Think a suit is just a suit? Not if you want to make an impression. And not if you want a suit that fits you.
Leave behind the idea that you can properly present yourself with off-the-rack or made-to-measure options. Here is some advice on purchasing a custom or bespoke suit.
1.) Be confident with your choice.
If you are undecided on whether to get a bespoke suit, consider that anything you pull off a rack will not take into account the way the human body is actually built. Notably, 70% of people have one arm that is a quarter-inch longer than the other (Business Insider); your suit should reflect the reality of your body’s dimensions if you want to look your best.
2.) Know what you want.
You don’t need to know exactly what you want, of course. Part of the shopping process is about increasing your exposure to different styles, patterns, and ideas. However, it does help to have a sense of the occasions to which you will want to wear the suit. Is it for job interviews or a wedding? The divergent expectations of formal occasions will benefit from a slightly modified approach.
You do not need to get carried away with every characteristic of the suit. If this is your first foray into custom tailoring, go with navy, medium grey, charcoal, or another classic hue. Going with a standard color will make your suit more adaptable for various occasions – and to wear as independent items whenever that makes sense.
4.) Flatter your shape.
You don’t want the suit to restrict your movement. You do want it to flatter your build and be somewhat slim (although see #9 below regarding physique), but do not become so focused on appearance that you forget your range of motion. Your comfort will translate to confidence, which will ultimately allow you to look better in anything you wear.
5.) Consider the fabric in relationship to time of year.
A lightweight worsted wool is something that you could wear in any season. For winter, go for tweed, flannel, or a more insulating wool. For summer, try fabrics such as linen, silk, or cotton.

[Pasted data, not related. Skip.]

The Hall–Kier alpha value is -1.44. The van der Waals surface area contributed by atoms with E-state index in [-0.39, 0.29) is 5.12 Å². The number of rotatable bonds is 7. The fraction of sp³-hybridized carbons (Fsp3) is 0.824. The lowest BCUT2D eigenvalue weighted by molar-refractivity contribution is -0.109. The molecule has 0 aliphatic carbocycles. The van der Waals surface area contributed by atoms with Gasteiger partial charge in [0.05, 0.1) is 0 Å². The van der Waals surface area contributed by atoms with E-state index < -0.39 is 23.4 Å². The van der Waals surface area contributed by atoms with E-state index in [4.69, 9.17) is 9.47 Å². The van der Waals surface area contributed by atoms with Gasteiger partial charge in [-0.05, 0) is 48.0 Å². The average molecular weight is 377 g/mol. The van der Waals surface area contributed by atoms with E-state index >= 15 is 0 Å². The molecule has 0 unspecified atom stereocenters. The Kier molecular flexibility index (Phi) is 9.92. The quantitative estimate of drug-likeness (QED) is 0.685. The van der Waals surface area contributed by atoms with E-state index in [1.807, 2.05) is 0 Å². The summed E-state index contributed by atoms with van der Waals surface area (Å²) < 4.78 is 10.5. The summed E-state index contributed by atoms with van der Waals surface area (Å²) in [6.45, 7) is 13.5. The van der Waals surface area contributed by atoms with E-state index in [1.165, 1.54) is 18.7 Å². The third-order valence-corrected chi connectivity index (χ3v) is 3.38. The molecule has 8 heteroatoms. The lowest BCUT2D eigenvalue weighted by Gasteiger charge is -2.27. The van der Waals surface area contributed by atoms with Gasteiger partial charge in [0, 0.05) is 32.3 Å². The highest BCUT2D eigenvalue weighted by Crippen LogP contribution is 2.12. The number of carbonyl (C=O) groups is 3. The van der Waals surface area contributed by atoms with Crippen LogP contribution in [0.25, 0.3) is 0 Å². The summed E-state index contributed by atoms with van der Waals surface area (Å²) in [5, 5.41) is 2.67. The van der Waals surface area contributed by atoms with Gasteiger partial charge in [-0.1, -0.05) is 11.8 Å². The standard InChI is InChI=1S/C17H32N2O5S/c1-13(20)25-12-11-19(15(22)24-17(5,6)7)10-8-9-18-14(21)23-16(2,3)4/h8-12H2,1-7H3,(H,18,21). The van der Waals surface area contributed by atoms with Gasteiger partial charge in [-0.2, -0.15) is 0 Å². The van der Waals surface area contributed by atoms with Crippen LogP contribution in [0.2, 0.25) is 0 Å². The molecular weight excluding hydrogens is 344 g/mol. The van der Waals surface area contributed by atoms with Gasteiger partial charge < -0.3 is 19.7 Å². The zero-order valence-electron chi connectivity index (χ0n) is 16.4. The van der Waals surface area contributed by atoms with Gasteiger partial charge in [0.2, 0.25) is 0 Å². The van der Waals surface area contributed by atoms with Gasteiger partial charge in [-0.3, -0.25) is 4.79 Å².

6.) Skip the trends.
Skinny lapels and shorter pants are trending right now among those recommending and buying custom suits. If you want your suit to be an investment that you can wear in 5 or 10 or 20 years, skip any style that has not shown itself to have longevity. You don’t want to feel that your suit is “last year’s news” in your second year of ownership. Go classic.
7.) Don’t dry clean too often.
You will quickly deteriorate the fabric of your suit if you get it dry cleaned once a month. Generally, you only want to get it washed following a spill; and try not to get it dry cleaned more than once a season. How can you make it look fresh when you put it on for an important event without washing? You do probably want to get out the wrinkles each time – and that is a service that could be performed by a dry cleaner if you want. Now, getting rid of those wrinkles will not necessarily be key for every event; some stylists actually recommend intentional wrinkling of the jacket for informal occasions.
8.) Get a great hanger.
If your suit does not come with a strong hanger that is supportive of the jacket’s shoulders, it is certainly worth the small cost to get a high-quality one that will keep it looking its best.
9.) Consider your break.
There are no definite rules for your suit – and your perspective should influence the appearance of the pants similarly to the jacket. The time-honored approach is that the beginning of the sole of your shoe should touch the rear hem of your pants – called a full break. If you go that route, you should expect a bit of “bunching.” A more contemporary way to go is a small break, or none. Some fashion advisors suggest that you will look better in silhouette when you forego the full break (but again, be aware that it’s unconventional).
10.) Be aware of how your body type influences the aesthetic.
Despite #3 above, people who are tall and thin may find that a suit that is excessively trim makes them look a bit gaunt. If your body build does not give your appearance much bulk, it can help for a suit’s fabric to have additional flow. If you are short, you could try trim pants without much break – which will make you look slightly taller. Cropped suits and padded shoulders can be problematic for those whose muscles are larger.
11.) Give yourself some padding (maybe).
As just noted (#10), be wary of shoulders pads if you are muscular. Nonetheless, pads can be great in a business setting because they increase your stature. You will get better movement and comfort without those pads, though – so it’s generally a good idea to skip them or soften them for a summer purchase.
12.) Work with the best.
Do you want one of the finest custom-made or bespoke suits in New York? At Alan David Custom, with four generations of custom clothing, we will always embrace our heritage of quality over price. See how we stand out.